Company Blog

“Mirror, Mirror” or Knowing Yourself and How You Appear to Others and Why a Blog can Help You, and Your Audience Get a Clearer Picture of Your Brand

As we have recently launched our new website, I’ve been thinking a lot about our brand. What we stand for, what makes us different, and how we can best articulate and promote our values and service offerings? At TE+A, we help guide our clients through this process, so we decided to put ourselves through the same paces and determined a blog was an excellent channel to share our thoughts.

One of the biggest current trends in content marketing and SEO is leveraging an industry related blog. When we advise with our clients, one of the key channels we review, and often come to recommend, is exactly that. If you are like us, and decide to commit your company to writing a blog, you may find that one of the main advantages of this endeavor is not just who will read it or the SEO uptick. It’s knowing yourself better.

The duality (and length) of the title for our first post attempts to create a tighter framing of the topic of branding and a blog, rather than just discussing knowing yourself and your brand as a general topic. It encompasses seeing both the positives and the negatives and moving forward from that point.

When representing the collective that is your organization, you strive to tell your story and make your position known to your target audience. However, you do so with a purpose and as the de facto spokesperson for your brand. A blog is a perfect platform for this type of communication. So how come the words didn’t just jump onto the page when I sat down to write this? Why didn’t I get a visit from one of the Muses as I often do? Why did it seem much easier in principle than it did in practice? The answer is that knowing yourself (aka – your brand) isn’t exclusive to how you see yourself. It’s also about how others see you and the dialog that exists between you and the marketplace. Many people want to be “the fairest of them all” when they reflect on themselves, but few, if any, are. So I took the road less travelled and decided that I would not succumb to vanity, one of the poorest substitutes for objectivity, and what I found was refreshing. Bottom line, if taken to heart, a blog helps you crystallize your brand messaging and helps to frame your core beliefs.

Knowing yourself and how you are perceived sounds simple on the surface, but once you get below the veneer, it also entails some soul searching. Some people are less able (or willing) to admit that they need help staying accurately informed of how their audience views them. Finding the right balance between how you ideally want to be perceived and how you are actually perceived can be challenging. However, the benefit of wrestling with this challenge is well worth the effort.

It starts with a close and thorough self-examination… or checking yourself out in the proverbial mirror. This requires more discipline than many people realize because we do not always get a clear picture of ourselves when we look in the mirror. You need to objectively look at yourself and let narcissism take a back seat to reality. This is similar to literally looking at yourself in the mirror. When we look at ourselves in the mirror we actually see an inversion of ourselves – it’s a mirror opposite of us — that’s why when we see a picture of ourselves it looks different. The same phenomenon occurs when we hear ourselves speak or, heaven forbid, hear ourselves sing. (Despite my lyrical knowledge sometimes I, sadly, find my own voice lacking in skill.)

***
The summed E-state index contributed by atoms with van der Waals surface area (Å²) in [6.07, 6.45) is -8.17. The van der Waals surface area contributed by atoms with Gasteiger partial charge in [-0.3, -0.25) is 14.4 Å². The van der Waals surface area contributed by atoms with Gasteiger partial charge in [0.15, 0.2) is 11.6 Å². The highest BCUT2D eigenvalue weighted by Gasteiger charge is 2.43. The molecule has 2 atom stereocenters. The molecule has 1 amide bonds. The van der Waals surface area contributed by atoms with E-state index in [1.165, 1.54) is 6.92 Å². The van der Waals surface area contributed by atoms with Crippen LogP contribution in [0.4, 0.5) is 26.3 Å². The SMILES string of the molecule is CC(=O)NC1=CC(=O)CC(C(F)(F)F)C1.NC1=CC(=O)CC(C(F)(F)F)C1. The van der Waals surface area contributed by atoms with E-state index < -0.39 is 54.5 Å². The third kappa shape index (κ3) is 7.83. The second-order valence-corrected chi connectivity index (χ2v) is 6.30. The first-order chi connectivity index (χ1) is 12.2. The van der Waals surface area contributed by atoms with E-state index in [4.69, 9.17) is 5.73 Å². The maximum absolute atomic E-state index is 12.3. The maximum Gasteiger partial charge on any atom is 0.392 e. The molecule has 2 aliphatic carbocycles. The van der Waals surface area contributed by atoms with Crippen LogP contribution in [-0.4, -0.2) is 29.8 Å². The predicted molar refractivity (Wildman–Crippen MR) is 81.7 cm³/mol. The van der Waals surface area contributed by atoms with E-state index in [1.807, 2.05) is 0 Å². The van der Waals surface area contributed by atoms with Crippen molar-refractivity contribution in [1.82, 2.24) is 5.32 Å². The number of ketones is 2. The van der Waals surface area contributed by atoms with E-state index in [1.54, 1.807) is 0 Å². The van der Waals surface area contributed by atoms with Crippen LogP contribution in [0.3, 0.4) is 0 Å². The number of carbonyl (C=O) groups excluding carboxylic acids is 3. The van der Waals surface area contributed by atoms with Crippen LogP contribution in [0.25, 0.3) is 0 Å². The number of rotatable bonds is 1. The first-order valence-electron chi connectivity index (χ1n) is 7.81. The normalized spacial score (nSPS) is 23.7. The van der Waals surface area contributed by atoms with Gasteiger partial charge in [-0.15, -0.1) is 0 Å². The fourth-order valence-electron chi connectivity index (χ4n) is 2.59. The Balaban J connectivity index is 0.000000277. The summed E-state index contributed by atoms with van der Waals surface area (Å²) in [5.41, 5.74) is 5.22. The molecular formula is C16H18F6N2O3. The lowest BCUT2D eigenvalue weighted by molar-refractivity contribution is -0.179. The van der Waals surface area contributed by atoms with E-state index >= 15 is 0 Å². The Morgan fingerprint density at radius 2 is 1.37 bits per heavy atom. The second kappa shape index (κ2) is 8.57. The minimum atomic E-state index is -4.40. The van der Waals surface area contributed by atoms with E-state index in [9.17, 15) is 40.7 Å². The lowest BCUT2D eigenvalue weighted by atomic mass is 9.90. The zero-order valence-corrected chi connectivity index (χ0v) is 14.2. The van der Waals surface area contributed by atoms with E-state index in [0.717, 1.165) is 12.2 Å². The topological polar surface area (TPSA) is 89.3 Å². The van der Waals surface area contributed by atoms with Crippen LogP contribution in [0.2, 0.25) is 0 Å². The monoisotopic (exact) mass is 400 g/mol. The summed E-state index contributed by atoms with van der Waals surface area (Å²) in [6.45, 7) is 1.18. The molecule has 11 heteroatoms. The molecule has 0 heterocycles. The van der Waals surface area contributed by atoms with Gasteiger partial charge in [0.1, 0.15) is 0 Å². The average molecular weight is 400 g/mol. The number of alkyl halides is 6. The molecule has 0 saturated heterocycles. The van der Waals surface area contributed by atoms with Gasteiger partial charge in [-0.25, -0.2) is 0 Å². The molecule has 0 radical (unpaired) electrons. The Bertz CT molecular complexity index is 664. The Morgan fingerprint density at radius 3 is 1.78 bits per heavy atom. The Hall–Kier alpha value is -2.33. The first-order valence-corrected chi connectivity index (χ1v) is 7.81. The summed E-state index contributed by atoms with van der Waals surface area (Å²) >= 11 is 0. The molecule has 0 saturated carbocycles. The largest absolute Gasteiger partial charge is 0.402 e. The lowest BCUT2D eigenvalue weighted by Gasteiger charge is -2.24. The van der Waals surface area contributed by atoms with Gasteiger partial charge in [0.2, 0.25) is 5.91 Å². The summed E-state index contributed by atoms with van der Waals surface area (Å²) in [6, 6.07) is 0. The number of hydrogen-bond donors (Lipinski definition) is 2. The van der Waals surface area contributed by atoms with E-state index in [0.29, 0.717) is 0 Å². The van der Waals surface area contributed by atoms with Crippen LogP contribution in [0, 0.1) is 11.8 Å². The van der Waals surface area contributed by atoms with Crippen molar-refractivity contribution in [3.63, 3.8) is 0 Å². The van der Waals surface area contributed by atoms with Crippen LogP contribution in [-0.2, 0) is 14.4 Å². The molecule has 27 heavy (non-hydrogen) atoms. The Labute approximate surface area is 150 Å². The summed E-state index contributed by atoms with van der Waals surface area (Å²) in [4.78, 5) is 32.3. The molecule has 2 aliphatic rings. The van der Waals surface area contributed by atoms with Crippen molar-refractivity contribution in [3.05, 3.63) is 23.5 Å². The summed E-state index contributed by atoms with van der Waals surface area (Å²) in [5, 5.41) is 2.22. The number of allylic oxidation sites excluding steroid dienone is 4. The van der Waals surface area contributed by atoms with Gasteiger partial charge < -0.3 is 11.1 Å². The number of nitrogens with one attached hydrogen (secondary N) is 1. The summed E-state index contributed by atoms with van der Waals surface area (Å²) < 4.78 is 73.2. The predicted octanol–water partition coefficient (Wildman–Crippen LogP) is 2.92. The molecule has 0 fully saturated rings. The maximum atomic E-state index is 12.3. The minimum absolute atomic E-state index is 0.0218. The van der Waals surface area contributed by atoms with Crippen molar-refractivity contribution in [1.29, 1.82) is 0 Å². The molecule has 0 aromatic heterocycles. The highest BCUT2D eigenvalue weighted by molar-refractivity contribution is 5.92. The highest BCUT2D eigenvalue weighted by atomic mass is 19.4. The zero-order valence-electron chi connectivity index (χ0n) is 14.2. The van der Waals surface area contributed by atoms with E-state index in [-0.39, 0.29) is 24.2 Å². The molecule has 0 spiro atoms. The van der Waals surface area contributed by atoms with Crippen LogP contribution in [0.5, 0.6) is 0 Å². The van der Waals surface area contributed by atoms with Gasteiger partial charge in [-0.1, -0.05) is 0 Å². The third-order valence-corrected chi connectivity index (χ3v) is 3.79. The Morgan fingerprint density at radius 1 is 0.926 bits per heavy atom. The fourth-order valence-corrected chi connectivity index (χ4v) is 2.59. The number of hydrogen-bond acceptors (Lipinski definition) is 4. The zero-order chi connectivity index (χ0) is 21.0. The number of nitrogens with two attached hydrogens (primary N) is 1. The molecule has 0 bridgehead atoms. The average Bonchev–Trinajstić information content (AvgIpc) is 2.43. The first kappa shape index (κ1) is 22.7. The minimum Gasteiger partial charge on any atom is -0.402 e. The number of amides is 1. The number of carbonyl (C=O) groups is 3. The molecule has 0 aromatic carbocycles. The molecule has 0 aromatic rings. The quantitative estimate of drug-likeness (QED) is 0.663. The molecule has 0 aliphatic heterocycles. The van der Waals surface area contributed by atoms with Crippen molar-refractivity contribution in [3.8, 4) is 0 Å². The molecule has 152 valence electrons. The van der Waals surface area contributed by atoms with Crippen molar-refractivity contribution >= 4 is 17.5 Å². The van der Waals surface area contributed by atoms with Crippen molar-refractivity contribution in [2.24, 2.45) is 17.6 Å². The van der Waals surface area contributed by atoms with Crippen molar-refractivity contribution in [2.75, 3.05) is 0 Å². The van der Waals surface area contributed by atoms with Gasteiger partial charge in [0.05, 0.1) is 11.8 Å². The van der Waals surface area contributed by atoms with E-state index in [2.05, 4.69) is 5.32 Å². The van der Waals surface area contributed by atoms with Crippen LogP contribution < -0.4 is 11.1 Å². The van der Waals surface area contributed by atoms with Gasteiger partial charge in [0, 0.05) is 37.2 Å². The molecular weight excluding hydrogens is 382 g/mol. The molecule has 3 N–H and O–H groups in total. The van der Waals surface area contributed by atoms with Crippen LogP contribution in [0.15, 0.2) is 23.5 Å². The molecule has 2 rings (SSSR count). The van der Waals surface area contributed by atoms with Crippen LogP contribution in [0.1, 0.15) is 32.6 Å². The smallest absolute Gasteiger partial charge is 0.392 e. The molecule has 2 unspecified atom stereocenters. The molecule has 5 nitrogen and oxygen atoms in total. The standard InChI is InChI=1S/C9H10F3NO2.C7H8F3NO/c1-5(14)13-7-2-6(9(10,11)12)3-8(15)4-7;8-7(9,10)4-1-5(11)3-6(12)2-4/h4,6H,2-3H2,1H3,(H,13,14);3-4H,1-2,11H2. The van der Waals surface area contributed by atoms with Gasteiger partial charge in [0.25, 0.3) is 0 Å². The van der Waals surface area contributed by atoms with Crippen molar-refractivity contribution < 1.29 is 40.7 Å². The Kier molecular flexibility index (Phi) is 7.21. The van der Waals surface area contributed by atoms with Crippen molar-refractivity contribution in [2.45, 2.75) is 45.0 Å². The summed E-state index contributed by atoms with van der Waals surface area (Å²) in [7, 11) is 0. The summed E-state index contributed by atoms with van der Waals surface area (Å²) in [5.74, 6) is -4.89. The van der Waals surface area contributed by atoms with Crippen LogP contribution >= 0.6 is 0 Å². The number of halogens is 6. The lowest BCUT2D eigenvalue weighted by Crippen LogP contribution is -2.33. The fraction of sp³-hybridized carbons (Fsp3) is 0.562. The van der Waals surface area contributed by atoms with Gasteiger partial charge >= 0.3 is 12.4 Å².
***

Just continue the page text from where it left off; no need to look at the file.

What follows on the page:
It is instinctual for us to think of ourselves as better, or having more finely tuned qualities in comparison to others. On the other side of this coin, there are also those who are overly critical of themselves. In the terms of Sigmund Freud’s analysis of the psyche, we are torn between our Id, the former, and the Superego, the latter. We battle our narcissism and our altruistic or humble ideals. When looking in the mirror we have to account for these opposing forces and rely on our realistic mediator, the Freudian concept of the Ego, to guide us to a healthy combination of self criticism and self appreciation. If we stray too close to the Id or the Superego, we risk viewing our reflections in the mirror as a biased, fictitious truth.

image1Like in the Camera Obscura, we have to remember that even looking in a mirror, the reflection is not as it seems. One must be aware of these reflective flaws in order to truly know oneself, and thus, know one’s brand. How do you view yourself? How do your current and potential clients view you? You can’t be tricked by what you see in your reflection but must be aware of what obscurities are present. Mirror, mirror on the wall, you’re probably not the fairest of them all.

Rather you should listen to what people think of you. Understand how you are perceived, understand and communicate your business offering and goal to all relevant audiences, understand your SWOT, define your message map / value props, stop the “It’s all about me” and start a conversation with your audience and listen to their insight.

Companies constantly leverage experts in fields like marketing, management consulting, and research and conduct everything from focus groups to existing customer interviews to secret shoppers and diners, intercept interviews at point of sale, and social surveys. All of these take a significant investment of time as well as money. So how do you get the right balance between an accurate gut check on public perception of your brand and a reasonable budget? The answer is this: it’s different for everyone. There is no one prescription for all. It’s a process that requires you to work with your organization and your clients or customers. What is this process like? We have examples soon to follow in Part Two of this blog.


-Bill Egan

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